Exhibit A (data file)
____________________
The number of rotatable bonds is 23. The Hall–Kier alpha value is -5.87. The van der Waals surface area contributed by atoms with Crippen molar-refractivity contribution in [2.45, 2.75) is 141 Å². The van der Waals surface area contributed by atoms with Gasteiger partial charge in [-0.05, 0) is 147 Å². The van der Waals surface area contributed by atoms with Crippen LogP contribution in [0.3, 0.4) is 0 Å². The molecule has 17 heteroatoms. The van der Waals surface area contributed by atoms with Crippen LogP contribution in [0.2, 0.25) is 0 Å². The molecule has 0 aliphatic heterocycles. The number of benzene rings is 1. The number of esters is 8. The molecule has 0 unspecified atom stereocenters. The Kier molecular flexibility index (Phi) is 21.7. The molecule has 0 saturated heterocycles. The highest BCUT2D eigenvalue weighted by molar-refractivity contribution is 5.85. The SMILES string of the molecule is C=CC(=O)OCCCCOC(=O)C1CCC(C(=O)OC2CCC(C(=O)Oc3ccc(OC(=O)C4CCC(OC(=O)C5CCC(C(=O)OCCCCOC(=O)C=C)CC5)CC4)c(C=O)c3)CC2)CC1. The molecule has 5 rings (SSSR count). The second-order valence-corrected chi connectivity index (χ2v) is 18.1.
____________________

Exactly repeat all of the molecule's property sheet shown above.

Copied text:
The number of rotatable bonds is 23. The Hall–Kier alpha value is -5.87. The van der Waals surface area contributed by atoms with Crippen molar-refractivity contribution in [2.45, 2.75) is 141 Å². The van der Waals surface area contributed by atoms with Gasteiger partial charge in [-0.05, 0) is 147 Å². The van der Waals surface area contributed by atoms with Crippen LogP contribution in [0.3, 0.4) is 0 Å². The molecule has 17 heteroatoms. The van der Waals surface area contributed by atoms with Crippen LogP contribution in [0.2, 0.25) is 0 Å². The molecule has 0 aliphatic heterocycles. The number of benzene rings is 1. The number of esters is 8. The molecule has 0 unspecified atom stereocenters. The Kier molecular flexibility index (Phi) is 21.7. The molecule has 0 saturated heterocycles. The highest BCUT2D eigenvalue weighted by molar-refractivity contribution is 5.85. The SMILES string of the molecule is C=CC(=O)OCCCCOC(=O)C1CCC(C(=O)OC2CCC(C(=O)Oc3ccc(OC(=O)C4CCC(OC(=O)C5CCC(C(=O)OCCCCOC(=O)C=C)CC5)CC4)c(C=O)c3)CC2)CC1. The molecule has 5 rings (SSSR count). The second-order valence-corrected chi connectivity index (χ2v) is 18.1.